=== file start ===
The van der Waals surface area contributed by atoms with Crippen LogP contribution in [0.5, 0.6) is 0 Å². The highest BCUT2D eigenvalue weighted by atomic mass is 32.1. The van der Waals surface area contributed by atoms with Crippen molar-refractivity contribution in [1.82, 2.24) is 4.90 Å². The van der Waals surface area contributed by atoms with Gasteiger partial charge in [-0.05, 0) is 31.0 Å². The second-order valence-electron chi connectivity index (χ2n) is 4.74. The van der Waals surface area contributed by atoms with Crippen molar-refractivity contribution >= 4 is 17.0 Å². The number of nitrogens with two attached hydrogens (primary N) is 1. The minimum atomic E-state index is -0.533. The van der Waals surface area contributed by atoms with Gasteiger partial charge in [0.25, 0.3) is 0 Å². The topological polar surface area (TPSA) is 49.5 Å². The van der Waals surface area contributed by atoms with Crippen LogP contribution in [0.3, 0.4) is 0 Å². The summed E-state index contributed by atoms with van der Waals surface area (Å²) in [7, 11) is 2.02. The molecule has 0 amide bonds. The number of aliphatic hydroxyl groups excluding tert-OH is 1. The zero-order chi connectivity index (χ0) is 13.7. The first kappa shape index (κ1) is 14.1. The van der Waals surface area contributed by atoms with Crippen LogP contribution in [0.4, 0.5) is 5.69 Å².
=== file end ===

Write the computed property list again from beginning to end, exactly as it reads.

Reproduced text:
The van der Waals surface area contributed by atoms with Crippen LogP contribution in [0.5, 0.6) is 0 Å². The highest BCUT2D eigenvalue weighted by atomic mass is 32.1. The van der Waals surface area contributed by atoms with Crippen molar-refractivity contribution in [1.82, 2.24) is 4.90 Å². The van der Waals surface area contributed by atoms with Gasteiger partial charge in [-0.05, 0) is 31.0 Å². The second-order valence-electron chi connectivity index (χ2n) is 4.74. The van der Waals surface area contributed by atoms with Crippen molar-refractivity contribution >= 4 is 17.0 Å². The number of nitrogens with two attached hydrogens (primary N) is 1. The minimum atomic E-state index is -0.533. The van der Waals surface area contributed by atoms with Gasteiger partial charge in [0.25, 0.3) is 0 Å². The topological polar surface area (TPSA) is 49.5 Å². The van der Waals surface area contributed by atoms with Crippen LogP contribution in [0.3, 0.4) is 0 Å². The summed E-state index contributed by atoms with van der Waals surface area (Å²) in [7, 11) is 2.02. The molecule has 0 amide bonds. The number of aliphatic hydroxyl groups excluding tert-OH is 1. The zero-order chi connectivity index (χ0) is 13.7. The first kappa shape index (κ1) is 14.1. The van der Waals surface area contributed by atoms with Crippen LogP contribution in [0.4, 0.5) is 5.69 Å².